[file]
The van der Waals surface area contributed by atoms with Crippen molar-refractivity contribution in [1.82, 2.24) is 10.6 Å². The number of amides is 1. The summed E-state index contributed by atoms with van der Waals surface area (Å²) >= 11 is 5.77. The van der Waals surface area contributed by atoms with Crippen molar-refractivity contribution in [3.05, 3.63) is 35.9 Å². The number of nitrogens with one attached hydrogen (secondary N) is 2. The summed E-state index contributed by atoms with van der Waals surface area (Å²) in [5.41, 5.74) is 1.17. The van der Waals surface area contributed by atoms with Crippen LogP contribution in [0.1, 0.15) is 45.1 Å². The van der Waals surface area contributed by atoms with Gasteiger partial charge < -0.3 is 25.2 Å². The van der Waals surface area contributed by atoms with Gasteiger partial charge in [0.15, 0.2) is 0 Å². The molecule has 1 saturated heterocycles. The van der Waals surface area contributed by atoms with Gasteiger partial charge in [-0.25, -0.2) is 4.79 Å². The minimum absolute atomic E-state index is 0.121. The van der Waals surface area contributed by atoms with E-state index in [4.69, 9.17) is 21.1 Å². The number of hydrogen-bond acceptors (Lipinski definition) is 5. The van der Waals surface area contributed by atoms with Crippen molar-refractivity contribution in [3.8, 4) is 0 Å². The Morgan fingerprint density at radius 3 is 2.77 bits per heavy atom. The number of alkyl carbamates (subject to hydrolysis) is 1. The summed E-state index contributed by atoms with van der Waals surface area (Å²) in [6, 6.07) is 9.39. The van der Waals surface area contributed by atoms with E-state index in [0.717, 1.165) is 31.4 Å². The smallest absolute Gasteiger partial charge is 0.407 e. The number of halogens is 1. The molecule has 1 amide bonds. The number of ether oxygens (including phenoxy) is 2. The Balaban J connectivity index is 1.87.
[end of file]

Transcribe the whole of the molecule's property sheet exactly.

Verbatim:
The van der Waals surface area contributed by atoms with Crippen molar-refractivity contribution in [1.82, 2.24) is 10.6 Å². The number of amides is 1. The summed E-state index contributed by atoms with van der Waals surface area (Å²) >= 11 is 5.77. The van der Waals surface area contributed by atoms with Crippen molar-refractivity contribution in [3.05, 3.63) is 35.9 Å². The number of nitrogens with one attached hydrogen (secondary N) is 2. The summed E-state index contributed by atoms with van der Waals surface area (Å²) in [5.41, 5.74) is 1.17. The van der Waals surface area contributed by atoms with Crippen LogP contribution in [0.1, 0.15) is 45.1 Å². The van der Waals surface area contributed by atoms with Gasteiger partial charge < -0.3 is 25.2 Å². The van der Waals surface area contributed by atoms with Gasteiger partial charge in [0.15, 0.2) is 0 Å². The molecule has 1 saturated heterocycles. The van der Waals surface area contributed by atoms with Gasteiger partial charge in [-0.25, -0.2) is 4.79 Å². The minimum absolute atomic E-state index is 0.121. The van der Waals surface area contributed by atoms with E-state index in [4.69, 9.17) is 21.1 Å². The number of hydrogen-bond acceptors (Lipinski definition) is 5. The van der Waals surface area contributed by atoms with Crippen molar-refractivity contribution in [3.8, 4) is 0 Å². The Morgan fingerprint density at radius 3 is 2.77 bits per heavy atom. The number of alkyl carbamates (subject to hydrolysis) is 1. The summed E-state index contributed by atoms with van der Waals surface area (Å²) in [6, 6.07) is 9.39. The van der Waals surface area contributed by atoms with E-state index in [0.717, 1.165) is 31.4 Å². The smallest absolute Gasteiger partial charge is 0.407 e. The number of halogens is 1. The molecule has 1 amide bonds. The number of ether oxygens (including phenoxy) is 2. The Balaban J connectivity index is 1.87.